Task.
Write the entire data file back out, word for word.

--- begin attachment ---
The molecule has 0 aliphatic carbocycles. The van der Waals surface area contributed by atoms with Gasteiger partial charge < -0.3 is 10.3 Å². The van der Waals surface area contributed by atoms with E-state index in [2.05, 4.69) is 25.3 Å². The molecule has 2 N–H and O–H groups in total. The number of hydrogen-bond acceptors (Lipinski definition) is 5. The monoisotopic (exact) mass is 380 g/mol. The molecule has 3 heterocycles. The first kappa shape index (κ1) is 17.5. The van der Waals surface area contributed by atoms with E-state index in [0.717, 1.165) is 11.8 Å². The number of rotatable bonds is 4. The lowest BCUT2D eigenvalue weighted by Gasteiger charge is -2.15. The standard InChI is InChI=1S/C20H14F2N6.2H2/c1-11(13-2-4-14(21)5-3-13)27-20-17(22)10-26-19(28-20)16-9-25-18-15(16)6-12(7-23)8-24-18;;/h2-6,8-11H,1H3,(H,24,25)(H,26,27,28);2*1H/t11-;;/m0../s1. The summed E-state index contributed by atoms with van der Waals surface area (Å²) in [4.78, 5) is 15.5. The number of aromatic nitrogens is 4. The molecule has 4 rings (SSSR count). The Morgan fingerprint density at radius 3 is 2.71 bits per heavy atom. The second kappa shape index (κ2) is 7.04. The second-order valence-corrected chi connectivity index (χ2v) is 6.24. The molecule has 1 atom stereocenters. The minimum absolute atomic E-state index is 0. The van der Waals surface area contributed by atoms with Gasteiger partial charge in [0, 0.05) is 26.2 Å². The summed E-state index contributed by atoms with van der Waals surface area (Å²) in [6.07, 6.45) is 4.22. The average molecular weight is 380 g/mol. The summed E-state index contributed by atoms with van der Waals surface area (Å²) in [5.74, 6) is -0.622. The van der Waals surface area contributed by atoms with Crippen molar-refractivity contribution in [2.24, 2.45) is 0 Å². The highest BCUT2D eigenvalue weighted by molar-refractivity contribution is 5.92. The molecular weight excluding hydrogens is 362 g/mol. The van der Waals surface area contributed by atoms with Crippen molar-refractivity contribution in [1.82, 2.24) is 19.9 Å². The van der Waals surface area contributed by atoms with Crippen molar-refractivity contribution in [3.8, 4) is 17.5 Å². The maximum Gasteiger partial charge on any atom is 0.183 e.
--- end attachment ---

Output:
The molecule has 0 aliphatic carbocycles. The van der Waals surface area contributed by atoms with Gasteiger partial charge < -0.3 is 10.3 Å². The van der Waals surface area contributed by atoms with E-state index in [2.05, 4.69) is 25.3 Å². The molecule has 2 N–H and O–H groups in total. The number of hydrogen-bond acceptors (Lipinski definition) is 5. The monoisotopic (exact) mass is 380 g/mol. The molecule has 3 heterocycles. The first kappa shape index (κ1) is 17.5. The van der Waals surface area contributed by atoms with E-state index in [0.717, 1.165) is 11.8 Å². The number of rotatable bonds is 4. The lowest BCUT2D eigenvalue weighted by Gasteiger charge is -2.15. The standard InChI is InChI=1S/C20H14F2N6.2H2/c1-11(13-2-4-14(21)5-3-13)27-20-17(22)10-26-19(28-20)16-9-25-18-15(16)6-12(7-23)8-24-18;;/h2-6,8-11H,1H3,(H,24,25)(H,26,27,28);2*1H/t11-;;/m0../s1. The summed E-state index contributed by atoms with van der Waals surface area (Å²) in [4.78, 5) is 15.5. The number of aromatic nitrogens is 4. The molecule has 4 rings (SSSR count). The Morgan fingerprint density at radius 3 is 2.71 bits per heavy atom. The second kappa shape index (κ2) is 7.04. The second-order valence-corrected chi connectivity index (χ2v) is 6.24. The molecule has 1 atom stereocenters. The minimum absolute atomic E-state index is 0. The van der Waals surface area contributed by atoms with Gasteiger partial charge in [0, 0.05) is 26.2 Å². The summed E-state index contributed by atoms with van der Waals surface area (Å²) in [6.07, 6.45) is 4.22. The average molecular weight is 380 g/mol. The summed E-state index contributed by atoms with van der Waals surface area (Å²) in [5.74, 6) is -0.622. The van der Waals surface area contributed by atoms with Crippen molar-refractivity contribution in [2.24, 2.45) is 0 Å². The highest BCUT2D eigenvalue weighted by molar-refractivity contribution is 5.92. The molecular weight excluding hydrogens is 362 g/mol. The van der Waals surface area contributed by atoms with Crippen molar-refractivity contribution in [1.82, 2.24) is 19.9 Å². The van der Waals surface area contributed by atoms with Crippen molar-refractivity contribution in [3.8, 4) is 17.5 Å². The maximum Gasteiger partial charge on any atom is 0.183 e.